This Is the Good Stuff



In A Sea of Bad News, Here Are 8 Things to Brighten Your Day

It’s no mystery that Quest President Tom Bilyeu has loftier goals than creating America’s favorite protein bar. His overarching goal is to end metabolic disease across the world. Goals on such a grand scale can’t succeed overnight – the sentiment has to start somewhere small. After all, there’s a reason why the famous Sun Tzu quote “A journey of a thousand miles begins with a single step” still exists 2500 years after it was uttered. While there’s still much work to be done in order to achieve that goal, the world is filled with businesses who are thinking of something loftier than profits – they’re remembering that adding value to life trumps all else. After all, capitalism only exists if there are customers and if there are no customers, there are no businesses. Here are some companies, large and small, that are doing it right.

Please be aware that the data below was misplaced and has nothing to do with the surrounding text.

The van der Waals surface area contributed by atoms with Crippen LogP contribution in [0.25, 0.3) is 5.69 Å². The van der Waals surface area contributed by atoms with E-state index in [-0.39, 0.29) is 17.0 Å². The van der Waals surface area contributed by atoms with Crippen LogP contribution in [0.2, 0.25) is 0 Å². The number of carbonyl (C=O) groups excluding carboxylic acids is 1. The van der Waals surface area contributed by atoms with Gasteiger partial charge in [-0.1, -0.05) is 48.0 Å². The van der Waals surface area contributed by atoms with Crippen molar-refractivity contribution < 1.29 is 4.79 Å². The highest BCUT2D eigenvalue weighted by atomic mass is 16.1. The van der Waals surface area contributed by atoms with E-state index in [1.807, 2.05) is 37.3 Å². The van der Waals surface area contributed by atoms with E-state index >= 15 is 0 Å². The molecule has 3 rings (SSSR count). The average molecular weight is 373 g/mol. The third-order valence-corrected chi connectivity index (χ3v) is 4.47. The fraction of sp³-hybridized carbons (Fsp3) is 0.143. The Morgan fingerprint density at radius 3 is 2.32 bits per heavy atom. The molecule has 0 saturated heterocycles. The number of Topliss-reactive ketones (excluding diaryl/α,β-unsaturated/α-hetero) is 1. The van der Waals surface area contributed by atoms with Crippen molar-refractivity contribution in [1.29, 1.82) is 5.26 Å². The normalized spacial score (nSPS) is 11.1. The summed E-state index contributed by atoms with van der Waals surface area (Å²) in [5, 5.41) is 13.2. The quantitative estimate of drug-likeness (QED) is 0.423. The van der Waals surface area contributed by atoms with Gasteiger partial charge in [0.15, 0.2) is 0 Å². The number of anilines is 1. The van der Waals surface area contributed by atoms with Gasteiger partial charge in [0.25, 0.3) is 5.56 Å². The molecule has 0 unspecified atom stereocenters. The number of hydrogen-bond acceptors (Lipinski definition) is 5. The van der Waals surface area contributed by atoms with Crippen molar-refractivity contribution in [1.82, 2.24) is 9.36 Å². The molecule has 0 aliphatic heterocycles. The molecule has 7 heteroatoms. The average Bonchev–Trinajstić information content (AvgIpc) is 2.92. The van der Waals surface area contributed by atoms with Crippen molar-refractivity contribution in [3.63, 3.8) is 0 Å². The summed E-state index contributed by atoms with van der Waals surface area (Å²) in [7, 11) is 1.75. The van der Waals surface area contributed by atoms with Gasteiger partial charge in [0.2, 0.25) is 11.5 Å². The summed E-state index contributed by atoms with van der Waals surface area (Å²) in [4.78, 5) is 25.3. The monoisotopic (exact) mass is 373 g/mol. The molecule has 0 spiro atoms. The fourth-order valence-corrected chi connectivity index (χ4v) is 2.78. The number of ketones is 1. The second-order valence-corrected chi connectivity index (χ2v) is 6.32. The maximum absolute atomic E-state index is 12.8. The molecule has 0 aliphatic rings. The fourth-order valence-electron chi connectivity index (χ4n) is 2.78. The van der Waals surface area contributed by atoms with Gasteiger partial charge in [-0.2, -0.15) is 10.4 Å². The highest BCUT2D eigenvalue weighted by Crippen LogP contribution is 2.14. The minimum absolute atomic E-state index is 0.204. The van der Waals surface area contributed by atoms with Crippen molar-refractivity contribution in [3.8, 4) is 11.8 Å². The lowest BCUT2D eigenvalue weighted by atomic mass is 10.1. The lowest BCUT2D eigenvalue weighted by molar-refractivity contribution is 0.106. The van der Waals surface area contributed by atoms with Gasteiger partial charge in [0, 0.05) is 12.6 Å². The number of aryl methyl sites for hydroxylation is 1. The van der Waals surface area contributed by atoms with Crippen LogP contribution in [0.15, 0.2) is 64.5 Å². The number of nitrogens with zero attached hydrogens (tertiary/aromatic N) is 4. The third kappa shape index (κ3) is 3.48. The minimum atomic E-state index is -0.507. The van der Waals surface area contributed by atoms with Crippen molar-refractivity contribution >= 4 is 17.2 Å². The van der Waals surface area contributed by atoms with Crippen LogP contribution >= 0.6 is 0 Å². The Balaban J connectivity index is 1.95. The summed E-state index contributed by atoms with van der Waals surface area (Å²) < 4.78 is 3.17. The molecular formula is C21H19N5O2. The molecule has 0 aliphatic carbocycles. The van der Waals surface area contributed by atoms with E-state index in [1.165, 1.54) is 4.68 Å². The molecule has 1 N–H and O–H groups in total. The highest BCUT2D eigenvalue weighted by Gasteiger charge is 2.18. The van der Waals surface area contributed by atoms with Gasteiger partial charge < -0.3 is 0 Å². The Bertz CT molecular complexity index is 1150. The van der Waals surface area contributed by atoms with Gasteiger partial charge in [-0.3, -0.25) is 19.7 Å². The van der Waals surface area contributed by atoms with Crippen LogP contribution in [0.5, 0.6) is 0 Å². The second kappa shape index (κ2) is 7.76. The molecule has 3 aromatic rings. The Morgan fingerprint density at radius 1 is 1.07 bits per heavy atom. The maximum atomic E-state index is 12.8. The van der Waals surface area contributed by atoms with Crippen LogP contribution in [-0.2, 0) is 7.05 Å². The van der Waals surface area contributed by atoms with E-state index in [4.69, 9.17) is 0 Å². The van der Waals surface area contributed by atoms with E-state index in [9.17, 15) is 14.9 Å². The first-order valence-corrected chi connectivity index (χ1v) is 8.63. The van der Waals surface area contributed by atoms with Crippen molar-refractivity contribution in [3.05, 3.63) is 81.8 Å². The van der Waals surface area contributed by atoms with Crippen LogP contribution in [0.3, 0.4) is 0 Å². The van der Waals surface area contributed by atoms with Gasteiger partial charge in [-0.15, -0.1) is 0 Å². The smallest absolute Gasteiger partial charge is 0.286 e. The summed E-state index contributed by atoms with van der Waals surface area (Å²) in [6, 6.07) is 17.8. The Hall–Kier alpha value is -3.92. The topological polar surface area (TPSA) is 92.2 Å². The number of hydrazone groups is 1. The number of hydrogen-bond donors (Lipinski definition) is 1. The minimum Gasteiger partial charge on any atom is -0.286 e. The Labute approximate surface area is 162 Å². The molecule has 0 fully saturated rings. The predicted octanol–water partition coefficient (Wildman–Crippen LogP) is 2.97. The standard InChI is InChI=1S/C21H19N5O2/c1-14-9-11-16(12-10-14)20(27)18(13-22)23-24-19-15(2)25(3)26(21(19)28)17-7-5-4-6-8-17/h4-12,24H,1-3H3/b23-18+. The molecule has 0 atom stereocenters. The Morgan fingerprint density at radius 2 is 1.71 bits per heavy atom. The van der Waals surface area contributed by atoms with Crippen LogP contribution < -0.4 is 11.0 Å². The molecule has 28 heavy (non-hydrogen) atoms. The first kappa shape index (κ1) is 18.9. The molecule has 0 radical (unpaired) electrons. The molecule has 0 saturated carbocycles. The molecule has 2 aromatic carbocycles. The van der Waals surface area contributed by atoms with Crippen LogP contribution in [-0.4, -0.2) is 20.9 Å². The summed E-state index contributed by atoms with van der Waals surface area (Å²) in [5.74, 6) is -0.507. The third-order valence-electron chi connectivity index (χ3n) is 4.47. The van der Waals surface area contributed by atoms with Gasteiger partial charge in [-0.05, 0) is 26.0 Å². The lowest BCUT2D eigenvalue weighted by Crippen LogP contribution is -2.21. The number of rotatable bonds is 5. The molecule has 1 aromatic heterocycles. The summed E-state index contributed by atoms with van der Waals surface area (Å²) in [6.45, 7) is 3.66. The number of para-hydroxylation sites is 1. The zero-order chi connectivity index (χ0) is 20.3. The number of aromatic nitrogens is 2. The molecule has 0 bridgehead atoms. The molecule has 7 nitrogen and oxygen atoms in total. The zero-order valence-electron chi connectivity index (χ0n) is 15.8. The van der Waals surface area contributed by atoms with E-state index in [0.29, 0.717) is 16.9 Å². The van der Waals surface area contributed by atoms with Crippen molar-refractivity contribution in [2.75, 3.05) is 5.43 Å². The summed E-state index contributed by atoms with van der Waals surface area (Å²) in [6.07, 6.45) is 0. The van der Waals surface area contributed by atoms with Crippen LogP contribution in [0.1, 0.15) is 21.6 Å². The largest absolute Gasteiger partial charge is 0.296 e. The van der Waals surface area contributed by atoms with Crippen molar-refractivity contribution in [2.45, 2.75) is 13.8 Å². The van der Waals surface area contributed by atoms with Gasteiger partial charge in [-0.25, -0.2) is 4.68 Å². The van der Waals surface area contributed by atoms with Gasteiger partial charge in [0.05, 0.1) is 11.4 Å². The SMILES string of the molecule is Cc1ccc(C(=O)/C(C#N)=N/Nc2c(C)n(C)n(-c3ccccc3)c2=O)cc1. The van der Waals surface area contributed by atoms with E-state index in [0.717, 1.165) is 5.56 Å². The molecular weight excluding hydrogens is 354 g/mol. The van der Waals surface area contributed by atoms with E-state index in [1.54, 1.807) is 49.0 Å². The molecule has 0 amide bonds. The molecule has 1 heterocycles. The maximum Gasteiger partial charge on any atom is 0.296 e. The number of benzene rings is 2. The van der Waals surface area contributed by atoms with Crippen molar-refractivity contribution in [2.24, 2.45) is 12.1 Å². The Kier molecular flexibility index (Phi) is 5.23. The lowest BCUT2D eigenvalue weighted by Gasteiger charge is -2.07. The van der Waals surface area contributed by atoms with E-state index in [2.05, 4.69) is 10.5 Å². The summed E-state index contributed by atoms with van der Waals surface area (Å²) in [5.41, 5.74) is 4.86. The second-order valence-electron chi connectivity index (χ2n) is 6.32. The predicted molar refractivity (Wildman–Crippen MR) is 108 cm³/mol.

Rosa’s Fresh Pizza:

This establishment began a program which allows customers to come in and pay for a slice of pizza. Nothing special there, what is special, however, is that the owner is a former Wall Street stock researcher who quit his job to open a pizza joint with the goal of feeding the homeless. Customers can buy a slice for $1 and put their name up on the wall. Homeless and under-employed people can come in, take a post-it off the wall and redeem it for a hot meal. When asked why he left his well-paid job, Wartman stated, “If you find you have reached a plateau, I encourage you to quit. Start something new for yourself. Focus and persist. You’ll be glad you did.” This is the next evolution of the tip jar.